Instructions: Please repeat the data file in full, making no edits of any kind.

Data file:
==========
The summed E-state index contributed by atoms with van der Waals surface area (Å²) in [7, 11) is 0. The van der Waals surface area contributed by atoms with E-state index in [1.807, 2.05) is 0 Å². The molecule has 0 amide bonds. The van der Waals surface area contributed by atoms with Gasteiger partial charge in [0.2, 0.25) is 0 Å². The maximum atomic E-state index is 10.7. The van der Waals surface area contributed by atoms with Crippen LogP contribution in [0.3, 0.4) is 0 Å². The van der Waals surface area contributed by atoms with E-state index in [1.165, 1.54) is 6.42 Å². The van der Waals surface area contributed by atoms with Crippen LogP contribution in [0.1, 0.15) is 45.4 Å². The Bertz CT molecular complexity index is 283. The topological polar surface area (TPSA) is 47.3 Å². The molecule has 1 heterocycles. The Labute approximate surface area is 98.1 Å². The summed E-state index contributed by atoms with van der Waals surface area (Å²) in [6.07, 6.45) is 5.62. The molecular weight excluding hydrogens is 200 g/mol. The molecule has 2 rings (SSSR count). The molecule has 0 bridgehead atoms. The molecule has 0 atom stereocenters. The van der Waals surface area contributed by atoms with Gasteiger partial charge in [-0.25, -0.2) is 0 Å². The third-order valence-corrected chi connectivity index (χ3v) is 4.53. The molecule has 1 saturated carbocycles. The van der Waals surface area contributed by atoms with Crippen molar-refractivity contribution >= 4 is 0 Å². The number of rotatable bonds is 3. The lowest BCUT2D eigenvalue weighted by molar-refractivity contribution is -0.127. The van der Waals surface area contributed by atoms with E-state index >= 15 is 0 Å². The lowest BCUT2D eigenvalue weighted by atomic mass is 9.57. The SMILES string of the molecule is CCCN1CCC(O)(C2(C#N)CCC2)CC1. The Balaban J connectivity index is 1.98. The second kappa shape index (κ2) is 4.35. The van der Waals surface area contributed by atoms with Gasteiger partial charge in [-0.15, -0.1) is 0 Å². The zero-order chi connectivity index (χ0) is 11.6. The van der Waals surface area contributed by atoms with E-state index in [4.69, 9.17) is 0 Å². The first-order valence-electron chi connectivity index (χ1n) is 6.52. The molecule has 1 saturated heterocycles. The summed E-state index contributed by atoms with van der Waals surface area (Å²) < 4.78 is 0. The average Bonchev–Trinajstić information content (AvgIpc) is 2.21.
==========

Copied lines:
The summed E-state index contributed by atoms with van der Waals surface area (Å²) in [7, 11) is 0. The van der Waals surface area contributed by atoms with E-state index in [1.807, 2.05) is 0 Å². The molecule has 0 amide bonds. The van der Waals surface area contributed by atoms with Gasteiger partial charge in [0.2, 0.25) is 0 Å². The maximum atomic E-state index is 10.7. The van der Waals surface area contributed by atoms with Crippen LogP contribution in [0.3, 0.4) is 0 Å². The van der Waals surface area contributed by atoms with E-state index in [1.165, 1.54) is 6.42 Å². The van der Waals surface area contributed by atoms with Crippen LogP contribution in [0.1, 0.15) is 45.4 Å². The Bertz CT molecular complexity index is 283. The topological polar surface area (TPSA) is 47.3 Å². The molecule has 1 heterocycles. The Labute approximate surface area is 98.1 Å². The summed E-state index contributed by atoms with van der Waals surface area (Å²) in [6.07, 6.45) is 5.62. The molecular weight excluding hydrogens is 200 g/mol. The molecule has 2 rings (SSSR count). The molecule has 0 bridgehead atoms. The molecule has 0 atom stereocenters. The van der Waals surface area contributed by atoms with Gasteiger partial charge in [-0.25, -0.2) is 0 Å². The third-order valence-corrected chi connectivity index (χ3v) is 4.53. The molecule has 1 saturated carbocycles. The van der Waals surface area contributed by atoms with Crippen molar-refractivity contribution >= 4 is 0 Å². The number of rotatable bonds is 3. The lowest BCUT2D eigenvalue weighted by molar-refractivity contribution is -0.127. The van der Waals surface area contributed by atoms with E-state index >= 15 is 0 Å². The lowest BCUT2D eigenvalue weighted by atomic mass is 9.57. The SMILES string of the molecule is CCCN1CCC(O)(C2(C#N)CCC2)CC1. The Balaban J connectivity index is 1.98. The second kappa shape index (κ2) is 4.35. The van der Waals surface area contributed by atoms with Gasteiger partial charge in [-0.15, -0.1) is 0 Å². The zero-order chi connectivity index (χ0) is 11.6. The van der Waals surface area contributed by atoms with E-state index in [4.69, 9.17) is 0 Å². The first-order valence-electron chi connectivity index (χ1n) is 6.52. The molecule has 1 saturated heterocycles. The summed E-state index contributed by atoms with van der Waals surface area (Å²) < 4.78 is 0. The average Bonchev–Trinajstić information content (AvgIpc) is 2.21.